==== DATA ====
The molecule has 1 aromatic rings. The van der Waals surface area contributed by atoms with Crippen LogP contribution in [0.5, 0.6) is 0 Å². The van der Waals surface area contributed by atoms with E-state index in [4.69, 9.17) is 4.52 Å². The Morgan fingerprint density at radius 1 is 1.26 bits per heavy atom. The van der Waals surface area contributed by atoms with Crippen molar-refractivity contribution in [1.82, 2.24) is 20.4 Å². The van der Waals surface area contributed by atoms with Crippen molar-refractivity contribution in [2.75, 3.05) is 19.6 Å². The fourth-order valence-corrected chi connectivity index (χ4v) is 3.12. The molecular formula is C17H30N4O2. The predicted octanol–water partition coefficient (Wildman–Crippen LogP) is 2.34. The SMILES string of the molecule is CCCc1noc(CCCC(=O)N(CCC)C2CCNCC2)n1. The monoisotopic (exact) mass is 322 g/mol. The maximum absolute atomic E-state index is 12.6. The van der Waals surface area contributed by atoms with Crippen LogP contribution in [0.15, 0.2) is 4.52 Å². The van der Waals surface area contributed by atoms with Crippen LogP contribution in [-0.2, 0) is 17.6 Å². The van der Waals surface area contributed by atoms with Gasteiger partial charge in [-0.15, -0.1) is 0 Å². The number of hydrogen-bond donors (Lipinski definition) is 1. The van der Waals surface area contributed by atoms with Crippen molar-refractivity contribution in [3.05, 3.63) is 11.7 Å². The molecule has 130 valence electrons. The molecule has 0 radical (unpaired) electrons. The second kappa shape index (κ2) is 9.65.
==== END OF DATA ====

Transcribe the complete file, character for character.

The molecule has 1 aromatic rings. The van der Waals surface area contributed by atoms with Crippen LogP contribution in [0.5, 0.6) is 0 Å². The van der Waals surface area contributed by atoms with E-state index in [4.69, 9.17) is 4.52 Å². The Morgan fingerprint density at radius 1 is 1.26 bits per heavy atom. The van der Waals surface area contributed by atoms with Crippen molar-refractivity contribution in [1.82, 2.24) is 20.4 Å². The van der Waals surface area contributed by atoms with Crippen molar-refractivity contribution in [2.75, 3.05) is 19.6 Å². The fourth-order valence-corrected chi connectivity index (χ4v) is 3.12. The molecular formula is C17H30N4O2. The predicted octanol–water partition coefficient (Wildman–Crippen LogP) is 2.34. The SMILES string of the molecule is CCCc1noc(CCCC(=O)N(CCC)C2CCNCC2)n1. The monoisotopic (exact) mass is 322 g/mol. The maximum absolute atomic E-state index is 12.6. The van der Waals surface area contributed by atoms with Crippen LogP contribution in [0.15, 0.2) is 4.52 Å². The van der Waals surface area contributed by atoms with Crippen LogP contribution in [-0.2, 0) is 17.6 Å². The van der Waals surface area contributed by atoms with Gasteiger partial charge in [-0.15, -0.1) is 0 Å². The number of hydrogen-bond donors (Lipinski definition) is 1. The van der Waals surface area contributed by atoms with Crippen molar-refractivity contribution in [3.05, 3.63) is 11.7 Å². The molecule has 130 valence electrons. The molecule has 0 radical (unpaired) electrons. The second kappa shape index (κ2) is 9.65.